13. Does Congress have a role in curbing global warming?

Editor's note: The candidates' responses to the following question are exactly as submitted, without any editing.

13. Does Congress have a role in curbing global warming?

Estakio Beltran -- There's evidence to show that we're having an impact on the environment. Whether we can mitigate that effect does not come down to us just as a district, state, or even country. Especially if we pursue policies that constrain our economic growth.

This is a global problem and as your congressman, I am committed to not taking any steps that will put us at an economic disadvantage against the rest of the world. It doesn't make sense to restrict growth when there are other opportunities that can strengthen our economy such as innovation in clean energy solutions that can both limit the emission of greenhouse gasses while also growing our economy.

George Cicotte -- Once consensus is reached on the causes of global warming, I believe Congress can play a significant role in curbing it. Congress should not use global warming as a political tool - the stakes are far too high. It is worth noting, that the strongest step taken to protect our atmosphere from harmful chlorofluorocarbons (CFCs) was taken during the Reagan & George H.W. Bush years.

Some of the best scientific minds are working to understand what role, if any, the human race has on the global rise in temperatures. To deny that humans have had no effect or that humans are the sole effect are both extreme answers to a topic still under debate and study. I am certain that with continued insistence and support from Congress, scientists-and not special interests groups-can come to understand global warming and how we can approach the issue.

Congress can fund these efforts, exercise scrutiny and independence in these studies, and ensure that it works with scientists in understanding changes that will benefit the climate, without harming our ability to operate in a technological world.

Clint Didier -- Candidate has not provided an answer.

Janea Holmquist -- The Earth experiences periods of climate change manifested in extended periods of cold and warmth. There is nothing Congress can do to avert these periodic changes in weather patterns - they are natural, however, we do need good science to help us understand the cause and affect of these changes.

Kevin Midbust -- Well, it is suggested that somehow the air that plants breathe is dangerous and supposedly causing global warming. I believe the issue is so politicized that it is really hard to know for sure if it is occurring. So I would suggest a bill that does research. Those members in congress who believe in government intervention will be required to stop producing the air that plants breathe so we can research whether that has an impact on global temperatures. In my educated opinion, science seems to suggest that global warming is a completely natural phenomenon separate from human behavior. It is even silly to suggest that humans are not part of nature. Ultimately returning the value of our dollars through Abolishing the Fed will give the people the prosperity they need to combat these issues, whether real or imagined, without government coming in to try to control the weather.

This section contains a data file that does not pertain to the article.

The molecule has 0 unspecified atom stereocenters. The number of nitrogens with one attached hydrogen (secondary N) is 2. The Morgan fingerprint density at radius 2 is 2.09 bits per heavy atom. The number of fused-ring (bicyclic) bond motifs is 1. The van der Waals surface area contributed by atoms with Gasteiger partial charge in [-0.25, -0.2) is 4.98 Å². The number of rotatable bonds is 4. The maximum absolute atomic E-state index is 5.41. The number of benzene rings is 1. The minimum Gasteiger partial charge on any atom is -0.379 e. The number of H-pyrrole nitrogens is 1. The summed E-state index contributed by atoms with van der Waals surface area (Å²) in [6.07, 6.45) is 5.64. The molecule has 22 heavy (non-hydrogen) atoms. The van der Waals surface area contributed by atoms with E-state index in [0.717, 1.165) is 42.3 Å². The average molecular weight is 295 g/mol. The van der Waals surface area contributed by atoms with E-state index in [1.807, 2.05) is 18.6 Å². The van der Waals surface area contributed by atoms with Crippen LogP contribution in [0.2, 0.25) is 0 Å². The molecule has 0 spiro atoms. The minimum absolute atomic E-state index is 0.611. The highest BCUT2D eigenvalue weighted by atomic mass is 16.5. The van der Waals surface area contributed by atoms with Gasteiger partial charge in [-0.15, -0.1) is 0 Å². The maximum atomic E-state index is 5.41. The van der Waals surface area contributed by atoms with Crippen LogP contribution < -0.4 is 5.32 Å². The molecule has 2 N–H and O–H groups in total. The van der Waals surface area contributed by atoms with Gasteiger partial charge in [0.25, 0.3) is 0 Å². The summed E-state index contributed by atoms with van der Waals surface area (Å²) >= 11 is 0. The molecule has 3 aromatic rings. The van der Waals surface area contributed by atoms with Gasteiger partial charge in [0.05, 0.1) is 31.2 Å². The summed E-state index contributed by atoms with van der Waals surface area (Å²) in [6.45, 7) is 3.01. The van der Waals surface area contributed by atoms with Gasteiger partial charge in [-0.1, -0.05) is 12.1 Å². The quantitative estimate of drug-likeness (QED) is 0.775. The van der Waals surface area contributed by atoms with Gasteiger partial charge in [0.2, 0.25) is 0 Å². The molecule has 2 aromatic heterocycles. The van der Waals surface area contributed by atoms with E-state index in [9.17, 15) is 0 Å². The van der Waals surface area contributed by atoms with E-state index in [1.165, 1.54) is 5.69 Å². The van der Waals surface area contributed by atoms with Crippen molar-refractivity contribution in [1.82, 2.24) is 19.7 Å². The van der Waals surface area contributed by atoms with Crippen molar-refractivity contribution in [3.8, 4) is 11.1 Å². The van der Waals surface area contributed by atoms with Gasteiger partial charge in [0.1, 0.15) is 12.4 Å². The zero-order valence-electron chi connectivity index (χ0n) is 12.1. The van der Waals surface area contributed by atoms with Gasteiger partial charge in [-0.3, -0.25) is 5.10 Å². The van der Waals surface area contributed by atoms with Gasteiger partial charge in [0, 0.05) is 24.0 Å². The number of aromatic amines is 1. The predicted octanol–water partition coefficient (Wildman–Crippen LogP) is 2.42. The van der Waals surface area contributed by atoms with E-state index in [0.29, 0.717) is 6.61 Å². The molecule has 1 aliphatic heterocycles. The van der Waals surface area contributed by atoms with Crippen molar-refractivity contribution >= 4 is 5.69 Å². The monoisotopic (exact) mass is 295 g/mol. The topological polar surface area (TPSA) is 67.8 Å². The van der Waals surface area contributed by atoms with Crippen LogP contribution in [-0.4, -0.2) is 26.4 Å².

Dan Newhouse -- Congress should have an honest and respectful debate about this issue. Those of us who are wary of the negative economic impact to America caused by schemes like Cap and Trade have been branded "climate deniers," which only hardens people's positions on both sides.

Of the global warming proposals I've seen, the proposed benefits have been vague and hard to quantify, while the negative economic impact in the form of higher energy costs has been severe, especially when countries like China aren't bound to the same agreements and limits.

Gordon Allen Pross -- Global warming has come and gone over the course of time.

Just because there is no evidence to prove that P does not exist does not prove that P does not exist. So until the jury is out prudent mine will agree that it behoves us all to do what is valid and true.

Josh Ramirez -- Yes

Tony Sandoval -- Congress plays the biggest role in Global warming. 111 bills have been passed to enhance climate action and 68 bills hinder it.

Gavin Seim -- No.

Glen R. Stockwell -- No, I have watched Planet Earth and the discovery channel's many times over the years. Our planet was created by God and many scientists around the world have agreed the Earth has gone through these cycles for centuries!

If I remember correctly the winter of 2013 was the 1st winter in recorded history when all of the Great Lakes completely froze over and no shipping was taking place! Does that sounds like global warming to you?

As your next Congressman, the direction, I will pursue is to bring experts in "who contest Global Warming" and put it in the Congressional Record! The last time, I read the number of Scientist; I believe it was around 32,000 worldwide. The US Congress's role will be to protect the Republic and defend the Constitution! By killing all legislation or any references to agreeing, participating in or coming under "UN Control concerning Global Warming"! It is a scheme & a scam!

Al Gore was told at the Earth Summit in 2012, if he opened his mouth, they were going to throw him in Jail. As I remember, it was reported worldwide Al Gore kept his mouth shut! Al doesn't like those European Prison Showers!

The carbon tax is just one more scheme by the Rothschild's, Roosevelt's and others to create a large pool of money to be used to finance their world agendas!

Richard Wright -- Candidate has not provided an answer.